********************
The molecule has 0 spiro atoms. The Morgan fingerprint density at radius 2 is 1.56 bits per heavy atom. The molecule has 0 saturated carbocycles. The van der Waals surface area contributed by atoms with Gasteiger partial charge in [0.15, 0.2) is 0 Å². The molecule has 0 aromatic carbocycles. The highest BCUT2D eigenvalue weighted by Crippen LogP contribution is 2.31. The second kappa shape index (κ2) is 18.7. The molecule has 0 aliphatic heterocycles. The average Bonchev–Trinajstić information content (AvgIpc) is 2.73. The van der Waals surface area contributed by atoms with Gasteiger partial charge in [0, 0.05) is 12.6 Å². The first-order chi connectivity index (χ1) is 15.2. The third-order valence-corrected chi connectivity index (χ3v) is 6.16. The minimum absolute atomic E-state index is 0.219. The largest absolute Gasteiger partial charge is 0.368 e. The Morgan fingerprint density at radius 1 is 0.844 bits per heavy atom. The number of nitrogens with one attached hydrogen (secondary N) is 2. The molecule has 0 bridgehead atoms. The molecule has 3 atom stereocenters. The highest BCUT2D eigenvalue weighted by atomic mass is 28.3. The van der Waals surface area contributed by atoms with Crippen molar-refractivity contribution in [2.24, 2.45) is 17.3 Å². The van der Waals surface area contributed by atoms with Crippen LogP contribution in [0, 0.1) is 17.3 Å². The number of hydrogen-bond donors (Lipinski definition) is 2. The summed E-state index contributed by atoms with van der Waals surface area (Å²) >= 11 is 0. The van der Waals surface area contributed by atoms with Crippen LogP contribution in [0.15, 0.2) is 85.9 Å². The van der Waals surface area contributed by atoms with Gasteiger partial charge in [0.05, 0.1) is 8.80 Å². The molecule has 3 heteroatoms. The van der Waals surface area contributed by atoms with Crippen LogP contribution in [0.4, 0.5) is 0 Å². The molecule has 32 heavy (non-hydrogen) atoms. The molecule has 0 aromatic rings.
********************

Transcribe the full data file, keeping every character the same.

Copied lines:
The molecule has 0 spiro atoms. The Morgan fingerprint density at radius 2 is 1.56 bits per heavy atom. The molecule has 0 saturated carbocycles. The van der Waals surface area contributed by atoms with Gasteiger partial charge in [0.15, 0.2) is 0 Å². The molecule has 0 aromatic carbocycles. The highest BCUT2D eigenvalue weighted by Crippen LogP contribution is 2.31. The second kappa shape index (κ2) is 18.7. The molecule has 0 aliphatic heterocycles. The average Bonchev–Trinajstić information content (AvgIpc) is 2.73. The van der Waals surface area contributed by atoms with Gasteiger partial charge in [0, 0.05) is 12.6 Å². The first-order chi connectivity index (χ1) is 15.2. The third-order valence-corrected chi connectivity index (χ3v) is 6.16. The minimum absolute atomic E-state index is 0.219. The largest absolute Gasteiger partial charge is 0.368 e. The Morgan fingerprint density at radius 1 is 0.844 bits per heavy atom. The number of nitrogens with one attached hydrogen (secondary N) is 2. The molecule has 0 bridgehead atoms. The molecule has 3 atom stereocenters. The highest BCUT2D eigenvalue weighted by atomic mass is 28.3. The van der Waals surface area contributed by atoms with Crippen molar-refractivity contribution in [2.24, 2.45) is 17.3 Å². The van der Waals surface area contributed by atoms with Crippen LogP contribution in [0, 0.1) is 17.3 Å². The number of hydrogen-bond donors (Lipinski definition) is 2. The summed E-state index contributed by atoms with van der Waals surface area (Å²) >= 11 is 0. The van der Waals surface area contributed by atoms with Crippen LogP contribution in [0.15, 0.2) is 85.9 Å². The van der Waals surface area contributed by atoms with Gasteiger partial charge in [0.05, 0.1) is 8.80 Å². The molecule has 3 heteroatoms. The van der Waals surface area contributed by atoms with Crippen LogP contribution in [0.4, 0.5) is 0 Å². The molecule has 32 heavy (non-hydrogen) atoms. The molecule has 0 aromatic rings.